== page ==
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ArticleEnhancing the ability to thinkstrategically: A learning modelAndrea J. CaseyGraduate School of Education and Human Development, George Washington University, Washington, DCEllen F. Goldman*Graduate School of Education and Human Development, George Washington University, Washington, DCAbstractThe ability to think strategically is critical for managers at multiple organizational levels, yet we knowlittle about how this ability develops in individuals. Drawing on literature in strategy, cognitive science andadult learning, we propose a model of learning to think strategically that follows the ‘learning school’ ofstrategy making (Mintzberg et al., 1998). The model depicts a dynamic, interactive, and iterative experientiallearning process. It identifies individual factors, work experiences and organizational factors that contributeknowledge and act together to develop the ability to think strategically. Areas for research are suggested tobetter understand the learning process.Keywordsleadership development; management learning; strategic thinkingIntroductionStudies across industries and countries have identified top management’s absence of strategicthinking as a major detractor of firm performance (Bonn, 2001; Mason, 1986; Zabriskie andHuellmantel, 1991). Recent theories of strategy making focusing on organizations’ processes androutines indicate strategic thinking is also useful to those working close to the customer (Floydand Wooldridge, 2000; Johnson et al., 2003). Despite the importance of strategic thinking tomanagers at multiple organizational levels, we know little about its development.Firms have attempted to enhance their managers’ strategic thinking ability through work and class-room experiences (Vicere, 1998). In both settings, strategy research has focused on collective versusindividual processes, such as methods to teach strategy concepts (e.g. case study, scenario building), oron understanding group decision making (Bates and Dillard, 1993; Easterby-Smith and Davies, 1983;*Authors are listed alphabetically; they contributed equally to the manuscript.Corresponding author:Dr Andrea Casey, Graduate School of Education and Human Development, The George Washington University,2134 G Street NW, Washington, DC 20052Email: acasey@gwu.eduManagement Learning41(2) 167–185© The Author(s) 2010Reprints and permissions: http://www.sagepub.co.uk/journalsPermission.navDOI: 10.1177/1350507609355497http://mlq.sagepub.comat WALDEN UNIVERSITY on January 31, 2016mlq.sagepub.comDownloaded from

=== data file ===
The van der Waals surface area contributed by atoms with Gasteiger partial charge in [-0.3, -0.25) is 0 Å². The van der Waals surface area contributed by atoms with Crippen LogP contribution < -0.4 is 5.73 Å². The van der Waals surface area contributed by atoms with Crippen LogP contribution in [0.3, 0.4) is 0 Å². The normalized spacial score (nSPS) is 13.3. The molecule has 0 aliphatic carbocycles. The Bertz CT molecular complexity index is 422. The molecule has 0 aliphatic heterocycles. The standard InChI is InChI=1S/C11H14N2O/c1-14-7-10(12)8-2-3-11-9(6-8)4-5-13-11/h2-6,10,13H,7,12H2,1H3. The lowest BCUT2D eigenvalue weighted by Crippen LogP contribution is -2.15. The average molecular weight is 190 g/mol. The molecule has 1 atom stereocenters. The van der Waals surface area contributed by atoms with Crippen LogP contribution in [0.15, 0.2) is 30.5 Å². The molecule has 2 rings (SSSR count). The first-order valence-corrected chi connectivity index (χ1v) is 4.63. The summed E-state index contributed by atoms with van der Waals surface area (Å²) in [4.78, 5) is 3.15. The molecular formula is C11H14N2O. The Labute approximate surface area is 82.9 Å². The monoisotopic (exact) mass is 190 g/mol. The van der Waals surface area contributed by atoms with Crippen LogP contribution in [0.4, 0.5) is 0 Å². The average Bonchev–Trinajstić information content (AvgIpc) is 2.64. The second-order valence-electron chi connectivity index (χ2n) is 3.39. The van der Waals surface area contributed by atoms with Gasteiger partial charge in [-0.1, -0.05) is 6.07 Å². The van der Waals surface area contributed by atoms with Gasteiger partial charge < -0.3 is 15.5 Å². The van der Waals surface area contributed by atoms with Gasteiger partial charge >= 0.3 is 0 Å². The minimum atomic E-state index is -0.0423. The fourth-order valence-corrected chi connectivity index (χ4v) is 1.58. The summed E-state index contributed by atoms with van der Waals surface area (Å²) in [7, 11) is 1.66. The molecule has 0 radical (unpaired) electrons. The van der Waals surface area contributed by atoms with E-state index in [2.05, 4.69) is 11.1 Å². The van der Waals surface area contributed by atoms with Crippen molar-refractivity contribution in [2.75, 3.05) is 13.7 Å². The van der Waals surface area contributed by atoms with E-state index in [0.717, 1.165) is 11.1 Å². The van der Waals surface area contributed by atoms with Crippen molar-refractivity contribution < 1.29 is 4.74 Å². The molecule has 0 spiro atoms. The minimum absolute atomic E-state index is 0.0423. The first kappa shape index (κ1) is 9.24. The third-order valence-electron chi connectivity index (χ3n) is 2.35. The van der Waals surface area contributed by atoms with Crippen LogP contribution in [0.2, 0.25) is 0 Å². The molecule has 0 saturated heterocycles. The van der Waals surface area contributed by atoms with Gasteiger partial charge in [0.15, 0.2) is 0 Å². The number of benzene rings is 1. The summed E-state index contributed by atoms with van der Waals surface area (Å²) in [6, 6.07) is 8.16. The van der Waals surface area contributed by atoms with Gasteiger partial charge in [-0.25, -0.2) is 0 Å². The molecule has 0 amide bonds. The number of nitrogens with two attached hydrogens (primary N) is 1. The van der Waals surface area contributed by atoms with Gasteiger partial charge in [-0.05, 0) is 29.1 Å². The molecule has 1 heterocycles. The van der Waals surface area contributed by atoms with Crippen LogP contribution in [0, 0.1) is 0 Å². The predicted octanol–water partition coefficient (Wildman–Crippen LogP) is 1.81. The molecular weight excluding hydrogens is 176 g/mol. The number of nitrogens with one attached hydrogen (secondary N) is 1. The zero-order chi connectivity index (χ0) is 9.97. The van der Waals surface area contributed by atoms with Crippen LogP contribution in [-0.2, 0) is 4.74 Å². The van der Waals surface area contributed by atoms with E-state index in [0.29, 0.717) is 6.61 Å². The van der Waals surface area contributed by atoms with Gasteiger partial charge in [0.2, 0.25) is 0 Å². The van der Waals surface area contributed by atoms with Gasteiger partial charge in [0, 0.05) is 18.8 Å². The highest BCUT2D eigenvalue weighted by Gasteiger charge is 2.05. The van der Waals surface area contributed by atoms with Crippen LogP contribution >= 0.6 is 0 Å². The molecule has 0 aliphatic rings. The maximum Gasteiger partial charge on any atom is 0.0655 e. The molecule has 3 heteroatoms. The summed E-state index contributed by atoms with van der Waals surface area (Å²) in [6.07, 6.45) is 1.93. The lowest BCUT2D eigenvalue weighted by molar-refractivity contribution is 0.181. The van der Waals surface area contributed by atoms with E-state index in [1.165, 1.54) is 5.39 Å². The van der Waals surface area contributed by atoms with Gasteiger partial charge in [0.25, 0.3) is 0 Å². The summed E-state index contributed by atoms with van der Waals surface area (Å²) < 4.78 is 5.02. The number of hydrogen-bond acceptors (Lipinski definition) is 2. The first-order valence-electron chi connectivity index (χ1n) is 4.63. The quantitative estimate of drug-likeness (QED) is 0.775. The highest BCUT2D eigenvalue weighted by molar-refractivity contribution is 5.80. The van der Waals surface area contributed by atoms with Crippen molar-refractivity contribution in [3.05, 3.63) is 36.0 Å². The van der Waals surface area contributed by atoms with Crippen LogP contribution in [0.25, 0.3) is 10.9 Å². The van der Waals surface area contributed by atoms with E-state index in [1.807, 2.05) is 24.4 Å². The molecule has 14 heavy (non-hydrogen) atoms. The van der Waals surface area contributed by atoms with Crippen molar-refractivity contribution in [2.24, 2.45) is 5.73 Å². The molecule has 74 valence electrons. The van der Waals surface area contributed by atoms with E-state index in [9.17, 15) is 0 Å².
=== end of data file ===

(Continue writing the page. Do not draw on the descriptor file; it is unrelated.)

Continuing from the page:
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168Management Learning 41(2)Liedtka and Rosenblum, 1996; Porac and Thomas, 2002; Senge, 1994; Stumpf, 1989). The literatureis descriptive, not prescriptive, and focused on singular events versus longitudinal learning.The other likely source for understanding how the ability to think strategically develops, theleadership literature, identifies strategic thinking-related skills important to organizational leadersbut offers few specifics to guide their development (Barnard, 1938; Jaques and Clement, 1991).The largest study on management work experiences indicated that doing staff work related to corpo-rate planning is helpful to strategic thinking (McCall et al., 1988). Not specified was how this workcontributes or what aspects of strategic thinking it aids. Learning from participation in corporateplanning may be difficult for managers: enterprise-wide strategy does not change frequently, limitingthe experience, and the results may not occur for some time, limiting feedback (Crouch and Basch,1997; Garratt, 1995; Hanford, 1995; Steiner et al., 1982; Zabriskie and Huellmantel, 1991). Otherempirical work indicated that a broad array of work experiences is valuable to developing strategicthinking ability; additional research is needed to confirm the generalizability of these findings(Goldman, 2007).The three major components of adult learning theory—the learner, the learning process and thecontext (Merriam et al., 2007)—are underdeveloped in relation to strategic thinking. Learners(strategic thinkers) are identified in the literature solely by organizational role (leader, manager),without considering their history or learning preferences—factors important to how, what, whenand where individuals learn. The process of learning to think strategically is described as chaotic,experiential and informal (Mintzberg, 1994a). These characteristics apply to management learninggenerally, not just to learning to think strategically. The components of the learning process andwhat supports it are not identified. The context in which strategic thinking takes place is organiza-tional by definition (Liedtka, 1998). Context is the area where the most research about strategy hasbeen completed; however, the literature concerns detractors from thorough decision making (e.g.perceptual filtering) rather than developers of strategic thinking (Porac and Thomas, 2002). Giventhese limitations in our knowledge, it is difficult to comprehend how the three major componentsof theory related to learning (the learner, the process and the context) interact to foster the develop-ment of an individual’s ability to think strategically.This article fills a gap in the literature by describing and relating theoretical concepts and empiricalwork to comprise a model of the development of an individual’s strategic thinking ability. We areconcerned here with how individuals learn to think strategically over time—not how they craftstrategy in a given situation, although that experience may contribute. To acquaint the reader withthe direction of our theoretical arguments, we first provide a general overview of the model. Wethen describe the theoretical foundations. At that point, the model is reviewed in further detail andthe interactivity between its components explained. We close by discussing the practical uses of themodel and suggesting areas for future research.Overview of the modelThe immediate challenge is defining the concept. The term ‘strategic thinking’ is often used inter-changeably with ‘strategy’, ‘strategic management’ and ‘strategic planning’ (Bonn, 2001; Liedtka,1998). Steiner et al. (1982: 14) noted ‘serious semantic problems’ with the aforementioned termsand their use as substitutes, and also as both nouns and verbs. Attempts to understand strategicthinking are further thwarted by its distinctiveness as ‘an immensely complex process, whichinvolves the most sophisticated, subtle, and at times, subconscious elements of human thinking’(Mintzberg, 1994a: 111).at WALDEN UNIVERSITY on January 31, 2016mlq.sagepub.comDownloaded from